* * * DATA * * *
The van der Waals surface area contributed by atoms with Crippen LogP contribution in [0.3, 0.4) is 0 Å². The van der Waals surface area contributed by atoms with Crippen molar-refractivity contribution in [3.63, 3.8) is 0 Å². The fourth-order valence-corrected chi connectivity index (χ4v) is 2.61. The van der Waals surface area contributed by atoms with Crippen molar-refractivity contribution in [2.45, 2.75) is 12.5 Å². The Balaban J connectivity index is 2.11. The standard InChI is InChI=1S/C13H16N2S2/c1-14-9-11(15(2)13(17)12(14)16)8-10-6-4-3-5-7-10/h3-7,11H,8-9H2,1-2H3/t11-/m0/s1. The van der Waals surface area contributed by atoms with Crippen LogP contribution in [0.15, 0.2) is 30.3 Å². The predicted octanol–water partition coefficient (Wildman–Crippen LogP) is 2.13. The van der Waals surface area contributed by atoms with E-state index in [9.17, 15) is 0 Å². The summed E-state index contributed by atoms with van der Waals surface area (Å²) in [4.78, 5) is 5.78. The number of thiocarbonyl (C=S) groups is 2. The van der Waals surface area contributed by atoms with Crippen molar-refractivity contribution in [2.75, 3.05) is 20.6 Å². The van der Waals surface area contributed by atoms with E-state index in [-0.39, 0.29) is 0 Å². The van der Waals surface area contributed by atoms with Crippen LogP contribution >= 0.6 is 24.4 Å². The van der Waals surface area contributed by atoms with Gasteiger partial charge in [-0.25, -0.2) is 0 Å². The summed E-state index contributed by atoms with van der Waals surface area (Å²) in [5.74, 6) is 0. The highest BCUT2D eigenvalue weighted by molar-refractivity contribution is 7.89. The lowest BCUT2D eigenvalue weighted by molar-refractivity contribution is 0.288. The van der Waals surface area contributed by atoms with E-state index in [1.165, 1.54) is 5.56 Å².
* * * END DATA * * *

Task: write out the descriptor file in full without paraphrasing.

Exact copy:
The van der Waals surface area contributed by atoms with Crippen LogP contribution in [0.3, 0.4) is 0 Å². The van der Waals surface area contributed by atoms with Crippen molar-refractivity contribution in [3.63, 3.8) is 0 Å². The fourth-order valence-corrected chi connectivity index (χ4v) is 2.61. The van der Waals surface area contributed by atoms with Crippen molar-refractivity contribution in [2.45, 2.75) is 12.5 Å². The Balaban J connectivity index is 2.11. The standard InChI is InChI=1S/C13H16N2S2/c1-14-9-11(15(2)13(17)12(14)16)8-10-6-4-3-5-7-10/h3-7,11H,8-9H2,1-2H3/t11-/m0/s1. The van der Waals surface area contributed by atoms with Crippen LogP contribution in [0.15, 0.2) is 30.3 Å². The predicted octanol–water partition coefficient (Wildman–Crippen LogP) is 2.13. The van der Waals surface area contributed by atoms with E-state index in [9.17, 15) is 0 Å². The summed E-state index contributed by atoms with van der Waals surface area (Å²) in [4.78, 5) is 5.78. The number of thiocarbonyl (C=S) groups is 2. The van der Waals surface area contributed by atoms with Crippen molar-refractivity contribution in [2.75, 3.05) is 20.6 Å². The van der Waals surface area contributed by atoms with E-state index in [-0.39, 0.29) is 0 Å². The van der Waals surface area contributed by atoms with Crippen LogP contribution >= 0.6 is 24.4 Å². The van der Waals surface area contributed by atoms with Gasteiger partial charge in [-0.25, -0.2) is 0 Å². The summed E-state index contributed by atoms with van der Waals surface area (Å²) in [5.74, 6) is 0. The highest BCUT2D eigenvalue weighted by molar-refractivity contribution is 7.89. The lowest BCUT2D eigenvalue weighted by molar-refractivity contribution is 0.288. The van der Waals surface area contributed by atoms with E-state index in [1.165, 1.54) is 5.56 Å².